2.19.2010

can you blame them? four-year-olds often hide bombs in their leg braces

Do you need any more proof that "security theatre" - the appearance of increased security measures, which do nothing to make us safer - is out of control? That airport security and border control are merely opportunities for power-mad brownshirts to have fun at our expense?
Philadelphia TSA screeners forced the developmentally delayed, four-year-old son of a Camden, PA police officer to remove his leg-braces and wobble through a checkpoint, despite the fact that their procedure calls for such a case to be handled through a swabbing in a private room. When the police officer complained, the supervising TSA screener turned around and walked away. Then a Philadelphia police officer asked what was wrong and "suggested he calm down and enjoy his vacation."

Ryan was taking his first flight, to Walt Disney World, for his fourth birthday.

The boy is developmentally delayed, one of the effects of being born 16 weeks prematurely. His ankles are malformed and his legs have low muscle tone. In March he was just starting to walk...

The screener told them to take off the boy's braces.

The Thomases were dumbfounded. "I told them he can't walk without them on his own," Bob Thomas said.

"He said, 'He'll need to take them off.' "

Ryan's mother offered to walk him through the detector after they removed the braces, which are custom-made of metal and hardened plastic.

No, the screener replied. The boy had to walk on his own.

According to MSNBC, the TSA apologized. BFD.

Many thanks to James for sending.

7 comments:

johngoldfine said...

http://www.concierge.com/cntraveler/articles/10624

Interesting article by a Conde Nast writer working for two months as a TSA screener. Although she's sympathetic to the screeners, there's nothing in the article that unsticks the label 'security theater' from what we otherwise call so solemnly 'airport security.'

L-girl said...

Thanks, John. I'll take a look.

L-girl said...

Greenwald on the most meaningless and manipulated word: terrorism. Deserves more than a post in comments, but that's all I can do right now.

I haven't finished it yet, so I don't know if he mentions abortion clinic terrorism.

deang said...

Do other passengers who witness these things ever speak up? I always assume that they don't, whether out of fear or conformity. I wonder what would happen if an entire line of passengers and other people who happen to witness something like this all protested vociferously. I assume security would "call for backup" and would not hesitate to tase everybody, but maybe not. Maybe they'd back down. But I honestly can't imagine Americans these days doing anything like that.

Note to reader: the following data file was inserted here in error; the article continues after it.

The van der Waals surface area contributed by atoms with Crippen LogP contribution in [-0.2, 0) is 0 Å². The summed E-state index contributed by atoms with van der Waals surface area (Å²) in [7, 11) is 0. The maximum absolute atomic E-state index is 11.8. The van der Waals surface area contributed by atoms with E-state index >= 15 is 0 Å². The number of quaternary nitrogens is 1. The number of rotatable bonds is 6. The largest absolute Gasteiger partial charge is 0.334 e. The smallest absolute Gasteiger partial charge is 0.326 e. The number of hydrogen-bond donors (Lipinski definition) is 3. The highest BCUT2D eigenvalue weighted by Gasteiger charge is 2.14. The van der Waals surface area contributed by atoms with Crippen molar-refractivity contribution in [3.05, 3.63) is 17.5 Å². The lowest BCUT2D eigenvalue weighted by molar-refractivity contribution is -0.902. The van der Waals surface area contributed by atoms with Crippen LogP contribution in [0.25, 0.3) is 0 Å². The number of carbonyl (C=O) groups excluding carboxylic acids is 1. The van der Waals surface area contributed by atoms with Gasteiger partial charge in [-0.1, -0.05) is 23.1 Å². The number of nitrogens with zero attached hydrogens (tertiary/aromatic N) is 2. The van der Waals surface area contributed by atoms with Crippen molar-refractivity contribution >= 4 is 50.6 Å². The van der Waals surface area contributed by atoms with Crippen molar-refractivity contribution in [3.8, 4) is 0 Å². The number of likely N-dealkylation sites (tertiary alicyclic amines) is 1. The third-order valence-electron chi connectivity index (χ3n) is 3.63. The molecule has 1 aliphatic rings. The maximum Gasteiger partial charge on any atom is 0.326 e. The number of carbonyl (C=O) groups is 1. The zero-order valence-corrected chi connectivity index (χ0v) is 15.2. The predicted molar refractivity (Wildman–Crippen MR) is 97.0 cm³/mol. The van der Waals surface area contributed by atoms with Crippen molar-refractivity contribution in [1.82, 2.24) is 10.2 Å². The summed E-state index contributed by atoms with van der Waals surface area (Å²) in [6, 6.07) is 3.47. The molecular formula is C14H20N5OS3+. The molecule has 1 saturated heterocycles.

L-girl said...

But I honestly can't imagine Americans these days doing anything like that.

It would be something to see - likely something we'll never see.

It is a very tough position to speak up from. Most people are cowed by the authority, and even those who aren't, don't want to be further delayed or prevented from flying.

It's even a situation in which I'd think twice before coming to someone's aid - and that's very unusual for me. I normally wouldn't hesitate. But I think I'd be afraid of not being allowed on the plane - and once you're at the airport, that would really suck.

Scott M. said...

I most certainly would have spoken up as a bystander... calmly but assuredly asking for the TSA supervisor to come over. I've done so for things like this in the past.

I recall when I was in a wheelchair at the airport and they asked me if I could walk through the metal detector. Seemed an odd thing to say, but in my case I could take a few tentative steps so it wasn't all that bad.

As soon as the person said he cannot do it, the TSA person should have backed off. Amazing, actually.

L-girl said...

That's great, Scott. I know most Americans wouldn't do it.

I recall when I was in a wheelchair at the airport and they asked me if I could walk through the metal detector. Seemed an odd thing to say,

The airport is probably the one place where it's not that odd a question - many people who are technically ambulatory but can't walk long distances will use a wheelchair for getting around large airports.

As soon as the person said he cannot do it, the TSA person should have backed off.

He shouldn't have been asked in public at all. If they really need to screen the boy's braces, go in a curtained off area and swab them. Don't humiliate the kid.